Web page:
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Biological Chemistry

Iron Helps Trigger Artemisinin’s Activity

by Carmen Drahl
July 4, 2011 | A version of this story appeared in Volume 89, Issue 27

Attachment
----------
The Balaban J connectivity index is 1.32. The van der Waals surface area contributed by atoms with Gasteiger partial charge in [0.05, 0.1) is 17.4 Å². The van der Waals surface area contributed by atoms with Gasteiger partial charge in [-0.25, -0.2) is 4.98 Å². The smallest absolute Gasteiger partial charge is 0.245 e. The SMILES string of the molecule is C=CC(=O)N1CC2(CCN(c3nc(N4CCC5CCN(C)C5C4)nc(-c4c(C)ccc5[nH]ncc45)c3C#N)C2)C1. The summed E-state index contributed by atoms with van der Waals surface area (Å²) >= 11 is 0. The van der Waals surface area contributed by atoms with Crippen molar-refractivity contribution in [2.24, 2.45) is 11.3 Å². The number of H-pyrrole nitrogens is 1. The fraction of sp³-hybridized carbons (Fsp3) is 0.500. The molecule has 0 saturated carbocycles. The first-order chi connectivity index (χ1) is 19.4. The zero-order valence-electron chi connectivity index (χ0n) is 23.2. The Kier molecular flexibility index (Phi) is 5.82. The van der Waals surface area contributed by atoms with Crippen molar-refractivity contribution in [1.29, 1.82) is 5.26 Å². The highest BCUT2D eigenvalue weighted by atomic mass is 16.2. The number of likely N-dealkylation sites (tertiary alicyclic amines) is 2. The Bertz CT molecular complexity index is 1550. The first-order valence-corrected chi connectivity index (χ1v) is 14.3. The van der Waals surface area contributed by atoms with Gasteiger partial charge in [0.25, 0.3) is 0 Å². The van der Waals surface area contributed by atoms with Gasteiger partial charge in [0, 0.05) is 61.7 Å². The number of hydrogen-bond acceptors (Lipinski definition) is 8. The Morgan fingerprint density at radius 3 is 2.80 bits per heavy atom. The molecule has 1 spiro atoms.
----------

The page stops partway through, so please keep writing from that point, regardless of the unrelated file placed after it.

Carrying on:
The antimalarial drug artemisinin needs a helping hand from iron to kill malaria parasites, a team of Australian and U.S. researchers suggests (Proc. Natl. Acad. Sci. USA, DOI: 10.1073/pnas.1104063108). Artemisinin, which comes from wormwood, is a crucial ingredient in combination malaria treatments. But scientists are still debating how it works. Some chemists think artemisinin’s endoperoxide ring must be activated before it can destroy parasites. However, it’s not clear whether that activation comes from iron sources, such as hemoglobin, or whether activation is metal-free. Leann Tilley at La Trobe University, in Melbourne, and coworkers now lend additional evidence to the iron-dependent idea. When they blocked an enzyme in the malaria parasite’s process of digesting hemoglobin in order to prevent release of iron-containing species such as heme, the parasites became markedly less sensitive to artemisinin. The team also found that parasites suspend hemoglobin breakdown in response to artemisinin in an apparent attempt to circumvent the drug’s effects. These observations mean that endoperoxides lasting longer in the bloodstream than artemisinin might be effective antimalarials, because the parasite must degrade hemoglobin to survive and can forgo the process only for so long, Tilley says.


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